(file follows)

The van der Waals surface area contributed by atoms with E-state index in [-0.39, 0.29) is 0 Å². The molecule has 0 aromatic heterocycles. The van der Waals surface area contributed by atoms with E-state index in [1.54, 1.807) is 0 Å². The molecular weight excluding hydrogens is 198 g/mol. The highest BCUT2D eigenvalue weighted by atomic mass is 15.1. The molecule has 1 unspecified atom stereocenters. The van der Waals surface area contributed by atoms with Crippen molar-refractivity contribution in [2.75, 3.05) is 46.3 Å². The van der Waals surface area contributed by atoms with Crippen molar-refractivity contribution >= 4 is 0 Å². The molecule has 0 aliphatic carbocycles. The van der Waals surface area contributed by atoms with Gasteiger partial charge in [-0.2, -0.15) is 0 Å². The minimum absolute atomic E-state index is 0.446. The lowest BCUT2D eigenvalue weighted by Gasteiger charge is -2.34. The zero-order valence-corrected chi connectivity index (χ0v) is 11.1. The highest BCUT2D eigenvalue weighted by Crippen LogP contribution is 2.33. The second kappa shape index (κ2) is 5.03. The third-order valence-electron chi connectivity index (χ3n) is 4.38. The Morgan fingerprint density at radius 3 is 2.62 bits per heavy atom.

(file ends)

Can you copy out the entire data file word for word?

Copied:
The van der Waals surface area contributed by atoms with E-state index in [-0.39, 0.29) is 0 Å². The molecule has 0 aromatic heterocycles. The van der Waals surface area contributed by atoms with E-state index in [1.54, 1.807) is 0 Å². The molecular weight excluding hydrogens is 198 g/mol. The highest BCUT2D eigenvalue weighted by atomic mass is 15.1. The molecule has 1 unspecified atom stereocenters. The van der Waals surface area contributed by atoms with Crippen molar-refractivity contribution in [2.75, 3.05) is 46.3 Å². The van der Waals surface area contributed by atoms with Crippen molar-refractivity contribution >= 4 is 0 Å². The molecule has 0 aliphatic carbocycles. The van der Waals surface area contributed by atoms with Gasteiger partial charge in [-0.2, -0.15) is 0 Å². The minimum absolute atomic E-state index is 0.446. The lowest BCUT2D eigenvalue weighted by Gasteiger charge is -2.34. The zero-order valence-corrected chi connectivity index (χ0v) is 11.1. The highest BCUT2D eigenvalue weighted by Crippen LogP contribution is 2.33. The second kappa shape index (κ2) is 5.03. The third-order valence-electron chi connectivity index (χ3n) is 4.38. The Morgan fingerprint density at radius 3 is 2.62 bits per heavy atom.